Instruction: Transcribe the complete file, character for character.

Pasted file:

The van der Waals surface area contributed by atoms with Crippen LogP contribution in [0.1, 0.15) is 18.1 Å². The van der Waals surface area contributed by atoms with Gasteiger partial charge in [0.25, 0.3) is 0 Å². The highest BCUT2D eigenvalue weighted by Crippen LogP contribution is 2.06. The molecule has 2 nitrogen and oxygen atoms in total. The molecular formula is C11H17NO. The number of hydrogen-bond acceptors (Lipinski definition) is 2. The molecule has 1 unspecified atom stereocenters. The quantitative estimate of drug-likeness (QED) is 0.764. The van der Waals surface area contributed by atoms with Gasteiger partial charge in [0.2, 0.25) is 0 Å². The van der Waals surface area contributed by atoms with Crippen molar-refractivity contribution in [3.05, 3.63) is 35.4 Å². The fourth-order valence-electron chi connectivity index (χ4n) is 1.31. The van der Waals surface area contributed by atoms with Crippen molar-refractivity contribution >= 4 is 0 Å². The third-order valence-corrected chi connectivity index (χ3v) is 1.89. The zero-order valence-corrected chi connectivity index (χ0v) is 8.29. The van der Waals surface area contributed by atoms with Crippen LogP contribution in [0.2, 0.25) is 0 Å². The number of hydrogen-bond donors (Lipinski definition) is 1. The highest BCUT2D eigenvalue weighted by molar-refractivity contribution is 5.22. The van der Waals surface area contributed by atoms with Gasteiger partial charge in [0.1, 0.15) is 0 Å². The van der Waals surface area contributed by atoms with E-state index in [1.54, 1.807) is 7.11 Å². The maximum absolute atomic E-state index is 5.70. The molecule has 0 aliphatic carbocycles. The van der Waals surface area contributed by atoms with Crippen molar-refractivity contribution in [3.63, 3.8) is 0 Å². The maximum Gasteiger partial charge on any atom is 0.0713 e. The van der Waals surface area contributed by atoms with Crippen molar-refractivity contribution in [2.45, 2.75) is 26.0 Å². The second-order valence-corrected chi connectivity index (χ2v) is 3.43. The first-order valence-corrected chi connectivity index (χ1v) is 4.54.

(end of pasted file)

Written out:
The van der Waals surface area contributed by atoms with Crippen LogP contribution in [0.1, 0.15) is 18.1 Å². The van der Waals surface area contributed by atoms with Gasteiger partial charge in [0.25, 0.3) is 0 Å². The highest BCUT2D eigenvalue weighted by Crippen LogP contribution is 2.06. The molecule has 2 nitrogen and oxygen atoms in total. The molecular formula is C11H17NO. The number of hydrogen-bond acceptors (Lipinski definition) is 2. The molecule has 1 unspecified atom stereocenters. The quantitative estimate of drug-likeness (QED) is 0.764. The van der Waals surface area contributed by atoms with Gasteiger partial charge in [0.2, 0.25) is 0 Å². The van der Waals surface area contributed by atoms with Crippen molar-refractivity contribution in [3.05, 3.63) is 35.4 Å². The fourth-order valence-electron chi connectivity index (χ4n) is 1.31. The van der Waals surface area contributed by atoms with Crippen molar-refractivity contribution >= 4 is 0 Å². The third-order valence-corrected chi connectivity index (χ3v) is 1.89. The zero-order valence-corrected chi connectivity index (χ0v) is 8.29. The van der Waals surface area contributed by atoms with Crippen LogP contribution in [0.2, 0.25) is 0 Å². The number of hydrogen-bond donors (Lipinski definition) is 1. The highest BCUT2D eigenvalue weighted by molar-refractivity contribution is 5.22. The van der Waals surface area contributed by atoms with Gasteiger partial charge in [0.1, 0.15) is 0 Å². The van der Waals surface area contributed by atoms with E-state index in [1.54, 1.807) is 7.11 Å². The maximum absolute atomic E-state index is 5.70. The molecule has 0 aliphatic carbocycles. The van der Waals surface area contributed by atoms with Crippen molar-refractivity contribution in [3.63, 3.8) is 0 Å². The maximum Gasteiger partial charge on any atom is 0.0713 e. The van der Waals surface area contributed by atoms with Crippen molar-refractivity contribution in [2.45, 2.75) is 26.0 Å². The second-order valence-corrected chi connectivity index (χ2v) is 3.43. The first-order valence-corrected chi connectivity index (χ1v) is 4.54.